In 1966, she was working in Shrine Circuses in Detroit and Cleveland, where she performed in the aerial ballet and learned to ride elephants under the tutelage of the great elephant trainer Rex Williams—and while in Cleveland, she finally debuted her balancing trapeze act professionally. She then went on to work with King Bros. Circus, and with Carson & Barnes Circus, where she premiered a rotating ladder act that Danny had created in the 1950s as The Aerial Chapmans. Danny had suffered a serious fall with this act in Brussels in 1958, but it had survived with other performers. Sarah would perform it with various partners, among whom her stepdaughter, Deborah Chapman.

Sarah’s daughter and first child, Ivy, was born in 1966. She became a multi-talented child performer and gifted gymnast before turning to a horse breeding career. She now teaches elementary school in Iowa. Sarah’s son, Winston, born in 1972, was also a child performer, clowning alone and with his father, Danny. Although he was a gifted young performer, he didn’t pursue a circus career: He is today a retired Army Captain and lives with his three children in Wisconsin.

With "The Greatest Show on Earth"

Sarah on the Balancing Trapeze (1973)
In 1969, Sarah joined Ringling Bros. and Barnum & Bailey’s new Blue Unit, where she performed her trapeze act and participated in the aerial ballet and in Hugo Schmitt’s impressive elephant act (riding Siam, its star elephant, in the center ring), and the following year, she appeared on NBC Television’s The Tonight Show with Johnny Carson with her web act. In 1971, she moved to the Red Unit, where she remained until 1974. There, Ringling’s music director Bill Pruyn (1927-1997) wrote an arrangement of Bess, You is My Woman Now, from Gershwin’s opera Porgy and Bess, to accompany Sarah’s trapeze act; it perfectly set the mood and would become thereafter her preferred music for her act.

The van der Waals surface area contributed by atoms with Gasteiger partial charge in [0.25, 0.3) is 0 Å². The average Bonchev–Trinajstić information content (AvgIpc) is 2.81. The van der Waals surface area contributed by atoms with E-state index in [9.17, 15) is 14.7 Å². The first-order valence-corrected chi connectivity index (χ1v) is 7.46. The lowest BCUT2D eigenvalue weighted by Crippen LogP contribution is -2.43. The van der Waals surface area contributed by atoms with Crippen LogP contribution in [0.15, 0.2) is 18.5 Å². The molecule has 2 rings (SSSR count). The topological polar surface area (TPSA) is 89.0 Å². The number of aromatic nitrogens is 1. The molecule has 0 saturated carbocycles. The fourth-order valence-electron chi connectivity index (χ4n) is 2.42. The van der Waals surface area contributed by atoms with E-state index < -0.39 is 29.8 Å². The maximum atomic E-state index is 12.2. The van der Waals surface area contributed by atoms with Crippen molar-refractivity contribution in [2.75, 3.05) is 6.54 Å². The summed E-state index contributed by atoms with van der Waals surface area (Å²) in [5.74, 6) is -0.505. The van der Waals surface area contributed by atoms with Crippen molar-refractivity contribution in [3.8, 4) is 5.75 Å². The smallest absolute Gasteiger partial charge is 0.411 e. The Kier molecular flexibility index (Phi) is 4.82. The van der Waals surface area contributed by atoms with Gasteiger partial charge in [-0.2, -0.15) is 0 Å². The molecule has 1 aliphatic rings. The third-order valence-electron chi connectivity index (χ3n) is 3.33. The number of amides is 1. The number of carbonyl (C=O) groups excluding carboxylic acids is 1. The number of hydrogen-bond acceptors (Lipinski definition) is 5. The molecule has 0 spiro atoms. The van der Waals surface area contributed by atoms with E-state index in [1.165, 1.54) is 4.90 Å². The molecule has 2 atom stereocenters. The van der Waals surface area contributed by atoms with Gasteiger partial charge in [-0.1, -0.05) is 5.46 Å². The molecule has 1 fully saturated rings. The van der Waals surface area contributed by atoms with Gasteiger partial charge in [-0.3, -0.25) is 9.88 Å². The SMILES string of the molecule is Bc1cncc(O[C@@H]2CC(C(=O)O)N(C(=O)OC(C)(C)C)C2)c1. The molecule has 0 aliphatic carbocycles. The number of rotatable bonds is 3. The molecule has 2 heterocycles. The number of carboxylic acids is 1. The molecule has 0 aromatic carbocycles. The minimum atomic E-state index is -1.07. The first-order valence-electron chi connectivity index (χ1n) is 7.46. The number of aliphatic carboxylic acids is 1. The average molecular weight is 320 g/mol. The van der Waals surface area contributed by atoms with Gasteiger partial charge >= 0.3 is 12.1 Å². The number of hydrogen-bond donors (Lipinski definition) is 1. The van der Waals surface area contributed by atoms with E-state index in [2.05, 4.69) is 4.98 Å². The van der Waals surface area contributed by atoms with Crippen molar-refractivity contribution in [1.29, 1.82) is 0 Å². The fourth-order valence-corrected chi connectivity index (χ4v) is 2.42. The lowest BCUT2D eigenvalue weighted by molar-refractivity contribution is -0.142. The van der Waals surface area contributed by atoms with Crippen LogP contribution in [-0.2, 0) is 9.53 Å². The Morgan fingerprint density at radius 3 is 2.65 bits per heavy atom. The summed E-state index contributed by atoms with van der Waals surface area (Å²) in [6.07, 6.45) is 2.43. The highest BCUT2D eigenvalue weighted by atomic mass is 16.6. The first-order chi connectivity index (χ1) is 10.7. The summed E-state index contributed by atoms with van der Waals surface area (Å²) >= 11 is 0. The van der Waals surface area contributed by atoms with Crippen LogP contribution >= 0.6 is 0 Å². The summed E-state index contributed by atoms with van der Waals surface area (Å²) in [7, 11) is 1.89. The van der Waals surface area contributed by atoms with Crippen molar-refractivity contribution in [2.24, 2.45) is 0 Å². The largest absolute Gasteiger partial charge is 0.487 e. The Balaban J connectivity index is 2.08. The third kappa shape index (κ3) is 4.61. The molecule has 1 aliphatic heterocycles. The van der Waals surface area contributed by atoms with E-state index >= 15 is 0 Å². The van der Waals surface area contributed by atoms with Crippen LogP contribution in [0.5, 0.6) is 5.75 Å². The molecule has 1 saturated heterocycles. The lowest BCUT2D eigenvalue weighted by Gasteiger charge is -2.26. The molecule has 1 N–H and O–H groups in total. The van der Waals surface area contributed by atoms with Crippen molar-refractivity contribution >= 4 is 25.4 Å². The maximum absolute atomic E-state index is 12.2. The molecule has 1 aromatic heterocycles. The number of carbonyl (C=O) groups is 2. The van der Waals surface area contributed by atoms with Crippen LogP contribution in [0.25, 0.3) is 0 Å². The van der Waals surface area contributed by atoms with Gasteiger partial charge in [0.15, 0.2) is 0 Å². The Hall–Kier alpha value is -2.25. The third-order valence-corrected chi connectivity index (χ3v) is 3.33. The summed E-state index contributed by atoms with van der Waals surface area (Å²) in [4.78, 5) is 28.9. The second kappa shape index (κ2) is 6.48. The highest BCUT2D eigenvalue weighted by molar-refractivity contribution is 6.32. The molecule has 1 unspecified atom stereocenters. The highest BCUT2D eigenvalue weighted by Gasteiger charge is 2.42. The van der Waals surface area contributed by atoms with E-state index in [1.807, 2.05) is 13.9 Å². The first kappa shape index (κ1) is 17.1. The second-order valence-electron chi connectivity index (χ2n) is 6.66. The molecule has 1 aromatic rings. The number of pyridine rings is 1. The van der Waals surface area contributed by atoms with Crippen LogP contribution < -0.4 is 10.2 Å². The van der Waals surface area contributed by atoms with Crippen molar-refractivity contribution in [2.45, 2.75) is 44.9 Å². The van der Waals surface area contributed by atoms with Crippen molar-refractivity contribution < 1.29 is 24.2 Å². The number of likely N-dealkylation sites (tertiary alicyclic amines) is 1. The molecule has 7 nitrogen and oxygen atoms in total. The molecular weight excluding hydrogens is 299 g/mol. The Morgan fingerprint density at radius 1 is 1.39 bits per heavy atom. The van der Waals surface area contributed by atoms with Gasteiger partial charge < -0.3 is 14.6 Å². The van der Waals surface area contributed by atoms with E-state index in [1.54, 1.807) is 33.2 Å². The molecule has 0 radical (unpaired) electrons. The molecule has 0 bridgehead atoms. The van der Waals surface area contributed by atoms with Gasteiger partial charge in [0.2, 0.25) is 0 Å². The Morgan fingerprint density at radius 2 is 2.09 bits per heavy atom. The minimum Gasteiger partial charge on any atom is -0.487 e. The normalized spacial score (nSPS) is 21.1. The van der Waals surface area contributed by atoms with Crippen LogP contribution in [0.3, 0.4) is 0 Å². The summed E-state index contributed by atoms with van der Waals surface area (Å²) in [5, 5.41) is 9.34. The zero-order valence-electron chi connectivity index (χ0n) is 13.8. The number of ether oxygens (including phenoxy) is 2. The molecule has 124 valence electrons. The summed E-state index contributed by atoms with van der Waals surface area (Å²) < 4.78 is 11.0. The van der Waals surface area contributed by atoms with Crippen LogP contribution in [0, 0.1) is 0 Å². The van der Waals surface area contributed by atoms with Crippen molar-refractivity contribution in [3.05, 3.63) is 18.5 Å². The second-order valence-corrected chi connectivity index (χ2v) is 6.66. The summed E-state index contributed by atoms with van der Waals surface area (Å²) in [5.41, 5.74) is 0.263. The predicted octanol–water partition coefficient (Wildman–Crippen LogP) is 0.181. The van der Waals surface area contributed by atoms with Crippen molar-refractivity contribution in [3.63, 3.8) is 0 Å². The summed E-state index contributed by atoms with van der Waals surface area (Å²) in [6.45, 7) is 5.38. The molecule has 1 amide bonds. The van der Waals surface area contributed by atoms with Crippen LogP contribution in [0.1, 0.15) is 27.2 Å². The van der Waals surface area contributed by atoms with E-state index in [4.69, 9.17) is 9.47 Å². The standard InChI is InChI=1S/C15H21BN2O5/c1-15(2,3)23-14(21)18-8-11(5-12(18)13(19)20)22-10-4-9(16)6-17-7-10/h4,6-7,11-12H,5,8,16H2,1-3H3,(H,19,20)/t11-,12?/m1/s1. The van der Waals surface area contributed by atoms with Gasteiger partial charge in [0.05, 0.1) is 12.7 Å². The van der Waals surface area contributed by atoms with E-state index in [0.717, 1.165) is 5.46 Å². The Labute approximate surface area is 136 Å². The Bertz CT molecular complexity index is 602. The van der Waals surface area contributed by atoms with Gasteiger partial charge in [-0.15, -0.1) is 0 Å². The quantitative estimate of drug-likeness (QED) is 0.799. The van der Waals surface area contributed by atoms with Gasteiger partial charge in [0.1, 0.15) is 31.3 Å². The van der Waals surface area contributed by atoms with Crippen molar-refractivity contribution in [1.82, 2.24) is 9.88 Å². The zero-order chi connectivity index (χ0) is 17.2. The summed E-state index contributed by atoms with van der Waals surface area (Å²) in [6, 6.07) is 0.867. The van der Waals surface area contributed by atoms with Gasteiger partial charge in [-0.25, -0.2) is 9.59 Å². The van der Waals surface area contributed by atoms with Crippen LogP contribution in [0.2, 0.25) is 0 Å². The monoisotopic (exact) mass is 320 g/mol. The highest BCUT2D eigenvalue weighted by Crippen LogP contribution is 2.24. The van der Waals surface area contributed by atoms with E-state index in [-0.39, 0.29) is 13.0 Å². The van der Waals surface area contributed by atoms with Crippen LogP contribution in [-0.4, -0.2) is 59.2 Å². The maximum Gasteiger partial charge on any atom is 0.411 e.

After leaving Ringling, Sarah Chapman added a headstand to her balancing trapeze act, and the extended Chapman family (with Danny’s children from a first marriage) began to offer not only their revolving ladder act but also a group juggling act. However, Sarah had been diagnosed with fibromyalgia, a disorder that affects the way the brain and spinal cord process painful and nonpainful signals and results in symptoms that are not compatible with the performance of a relatively dangerous act. She performed her trapeze act for the last time in 1979 at a Sailor Circus reunion show, in her hometown of Sarasota—thus completing her career’s full circle.

Sarah divorced Danny Chapman in 1980. After he died of heart failure three years later at age seventy, she published and marketed a novel he had written, Circus Buffoon. In 1985, she moved to Europe and lived in and out of Sweden for a couple of years. A talented cook, she published in 1989 Simply Sarah – A Circus Girl’s Cookbook, which became quite successful and enjoyed its fourth printing in 2019. In 1992, she got a B.A. degree in Humanistic Studies from the University of Wisconsin at Green Bay—for which she earned twenty-one credits for her performing career!

Sarah Chapman has since been lecturing about the circus and circus life, and in 2014, she published her memoirs in a book titled Balancing Act – Secrets of A Circus Aerialist. She lives in northern Minnesota and works occasionally as a cooking instructor and private chef.

Suggested Reading

  • Sarah Chapman, Simply Sarah - A Circus Girl's Cookbook (Published by the Author, 1989) ISBN 978-0961117221
  • Sarah Chapman, Balancing Act - Secrets of a Circus Aerialist (Published by the Author, 2014) ISBN 978-0961117245

See Also

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External Link